Paul Simon and Chuck Close

By Alex Hoyt
A conversation between the singer-songwriter and the portraitist about the creative process, what inspires their work, and the roots of their artistry

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http://www.theatlantic.com/entertainment/archive/2011/04/paul-simon-and-chuck-close/237153/


Close explains why artistic problems are more important than their solutions.

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Simon and Close discuss Montauk, Magritte, Joan Baez, and other sources of inspiration.

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Simon on how melody, rhythm, and lyrics combine in his work; Close on why the length of time it takes to make a painting is irrelevant.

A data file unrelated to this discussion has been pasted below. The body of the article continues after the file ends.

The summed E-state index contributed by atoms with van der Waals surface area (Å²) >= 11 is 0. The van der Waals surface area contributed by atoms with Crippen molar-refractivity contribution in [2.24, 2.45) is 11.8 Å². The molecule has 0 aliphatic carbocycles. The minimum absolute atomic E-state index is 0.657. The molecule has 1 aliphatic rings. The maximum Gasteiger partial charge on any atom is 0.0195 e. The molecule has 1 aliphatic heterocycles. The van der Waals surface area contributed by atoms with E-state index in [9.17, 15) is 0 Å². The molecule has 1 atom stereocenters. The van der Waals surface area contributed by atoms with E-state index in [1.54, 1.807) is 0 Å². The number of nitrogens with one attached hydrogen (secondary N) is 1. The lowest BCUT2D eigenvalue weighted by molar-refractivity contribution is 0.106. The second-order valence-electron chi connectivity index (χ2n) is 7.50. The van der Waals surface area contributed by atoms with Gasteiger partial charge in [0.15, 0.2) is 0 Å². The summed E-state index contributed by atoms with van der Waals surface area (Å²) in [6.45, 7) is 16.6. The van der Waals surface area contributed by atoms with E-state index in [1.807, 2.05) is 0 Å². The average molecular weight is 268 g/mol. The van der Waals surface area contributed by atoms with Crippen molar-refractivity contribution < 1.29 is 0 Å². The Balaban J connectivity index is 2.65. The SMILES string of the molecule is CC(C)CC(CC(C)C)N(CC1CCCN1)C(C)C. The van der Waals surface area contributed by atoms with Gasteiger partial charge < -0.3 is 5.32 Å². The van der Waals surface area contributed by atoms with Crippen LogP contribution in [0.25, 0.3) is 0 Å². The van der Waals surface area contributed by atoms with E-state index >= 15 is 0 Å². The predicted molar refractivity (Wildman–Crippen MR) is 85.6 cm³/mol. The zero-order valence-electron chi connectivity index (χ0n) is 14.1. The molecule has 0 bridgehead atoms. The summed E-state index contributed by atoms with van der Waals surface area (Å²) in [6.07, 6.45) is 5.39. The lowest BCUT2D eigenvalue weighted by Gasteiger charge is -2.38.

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Close recalls how his "narrow skill set" made him hungrier, and why he never faces a blank canvas; Simon compares his problems in his art to problems in his life.
 
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Simon on the rhythms he learned from African musicians; Close on how limitations free him up, and why he doesn't paint with a palette.

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Close remembers his grandmother's crocheting and reflects on women's work and "crafts."

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Simon discusses making songs with his wife; Close explains how he borrows from himself, and how he knows it's time to set a project aside.

This article available online at:

http://www.theatlantic.com/entertainment/archive/2011/04/paul-simon-and-chuck-close/237153/